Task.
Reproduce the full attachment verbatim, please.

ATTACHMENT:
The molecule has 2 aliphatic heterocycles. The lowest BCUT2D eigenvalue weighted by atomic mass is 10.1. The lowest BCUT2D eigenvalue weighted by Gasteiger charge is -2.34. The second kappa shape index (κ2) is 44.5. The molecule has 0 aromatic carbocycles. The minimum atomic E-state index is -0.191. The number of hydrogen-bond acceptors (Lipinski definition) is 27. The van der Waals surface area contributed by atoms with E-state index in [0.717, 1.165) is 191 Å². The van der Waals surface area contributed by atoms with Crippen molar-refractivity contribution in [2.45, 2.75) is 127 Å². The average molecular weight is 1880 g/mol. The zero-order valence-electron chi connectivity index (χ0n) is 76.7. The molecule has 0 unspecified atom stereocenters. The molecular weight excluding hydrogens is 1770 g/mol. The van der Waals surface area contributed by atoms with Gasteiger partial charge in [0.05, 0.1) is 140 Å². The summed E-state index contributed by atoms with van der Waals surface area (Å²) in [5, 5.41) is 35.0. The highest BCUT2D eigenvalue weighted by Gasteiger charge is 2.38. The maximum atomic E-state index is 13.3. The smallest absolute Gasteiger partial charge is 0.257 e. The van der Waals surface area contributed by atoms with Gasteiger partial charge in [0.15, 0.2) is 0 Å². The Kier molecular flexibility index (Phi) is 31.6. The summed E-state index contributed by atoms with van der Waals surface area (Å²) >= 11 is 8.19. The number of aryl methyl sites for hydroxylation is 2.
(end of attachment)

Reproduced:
The molecule has 2 aliphatic heterocycles. The lowest BCUT2D eigenvalue weighted by atomic mass is 10.1. The lowest BCUT2D eigenvalue weighted by Gasteiger charge is -2.34. The second kappa shape index (κ2) is 44.5. The molecule has 0 aromatic carbocycles. The minimum atomic E-state index is -0.191. The number of hydrogen-bond acceptors (Lipinski definition) is 27. The van der Waals surface area contributed by atoms with E-state index in [0.717, 1.165) is 191 Å². The van der Waals surface area contributed by atoms with Crippen molar-refractivity contribution in [2.45, 2.75) is 127 Å². The average molecular weight is 1880 g/mol. The zero-order valence-electron chi connectivity index (χ0n) is 76.7. The molecule has 0 unspecified atom stereocenters. The molecular weight excluding hydrogens is 1770 g/mol. The van der Waals surface area contributed by atoms with Gasteiger partial charge in [0.05, 0.1) is 140 Å². The summed E-state index contributed by atoms with van der Waals surface area (Å²) in [5, 5.41) is 35.0. The highest BCUT2D eigenvalue weighted by Gasteiger charge is 2.38. The maximum atomic E-state index is 13.3. The smallest absolute Gasteiger partial charge is 0.257 e. The van der Waals surface area contributed by atoms with Gasteiger partial charge in [0.15, 0.2) is 0 Å². The Kier molecular flexibility index (Phi) is 31.6. The summed E-state index contributed by atoms with van der Waals surface area (Å²) >= 11 is 8.19. The number of aryl methyl sites for hydroxylation is 2.